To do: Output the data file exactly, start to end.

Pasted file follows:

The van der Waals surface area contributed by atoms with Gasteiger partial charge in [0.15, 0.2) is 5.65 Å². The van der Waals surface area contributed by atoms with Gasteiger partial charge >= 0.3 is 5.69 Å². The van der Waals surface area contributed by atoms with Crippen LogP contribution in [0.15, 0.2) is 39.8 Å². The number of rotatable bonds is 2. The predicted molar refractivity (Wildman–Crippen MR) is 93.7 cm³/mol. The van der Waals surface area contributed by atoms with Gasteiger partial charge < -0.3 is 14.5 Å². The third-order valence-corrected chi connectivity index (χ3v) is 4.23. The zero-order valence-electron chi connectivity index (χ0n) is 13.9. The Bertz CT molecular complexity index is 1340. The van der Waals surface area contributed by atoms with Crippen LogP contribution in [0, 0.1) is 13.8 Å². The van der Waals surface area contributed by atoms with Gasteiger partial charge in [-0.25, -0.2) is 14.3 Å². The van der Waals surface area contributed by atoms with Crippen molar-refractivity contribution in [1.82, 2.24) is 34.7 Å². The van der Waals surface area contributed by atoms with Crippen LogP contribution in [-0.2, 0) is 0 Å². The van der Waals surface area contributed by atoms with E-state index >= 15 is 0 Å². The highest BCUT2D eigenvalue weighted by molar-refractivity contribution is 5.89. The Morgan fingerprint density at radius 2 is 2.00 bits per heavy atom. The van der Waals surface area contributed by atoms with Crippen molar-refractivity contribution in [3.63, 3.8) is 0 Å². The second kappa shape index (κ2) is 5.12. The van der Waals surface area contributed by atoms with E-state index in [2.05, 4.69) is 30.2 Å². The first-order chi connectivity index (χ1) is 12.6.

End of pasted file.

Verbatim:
The van der Waals surface area contributed by atoms with Gasteiger partial charge in [0.15, 0.2) is 5.65 Å². The van der Waals surface area contributed by atoms with Gasteiger partial charge >= 0.3 is 5.69 Å². The van der Waals surface area contributed by atoms with Crippen LogP contribution in [0.15, 0.2) is 39.8 Å². The number of rotatable bonds is 2. The predicted molar refractivity (Wildman–Crippen MR) is 93.7 cm³/mol. The van der Waals surface area contributed by atoms with Gasteiger partial charge < -0.3 is 14.5 Å². The third-order valence-corrected chi connectivity index (χ3v) is 4.23. The zero-order valence-electron chi connectivity index (χ0n) is 13.9. The Bertz CT molecular complexity index is 1340. The van der Waals surface area contributed by atoms with Crippen LogP contribution in [0, 0.1) is 13.8 Å². The van der Waals surface area contributed by atoms with Gasteiger partial charge in [-0.25, -0.2) is 14.3 Å². The van der Waals surface area contributed by atoms with Crippen molar-refractivity contribution in [1.82, 2.24) is 34.7 Å². The van der Waals surface area contributed by atoms with Crippen LogP contribution in [-0.2, 0) is 0 Å². The van der Waals surface area contributed by atoms with E-state index >= 15 is 0 Å². The highest BCUT2D eigenvalue weighted by molar-refractivity contribution is 5.89. The Morgan fingerprint density at radius 2 is 2.00 bits per heavy atom. The van der Waals surface area contributed by atoms with Crippen molar-refractivity contribution in [3.63, 3.8) is 0 Å². The second kappa shape index (κ2) is 5.12. The van der Waals surface area contributed by atoms with E-state index in [2.05, 4.69) is 30.2 Å². The first-order chi connectivity index (χ1) is 12.6.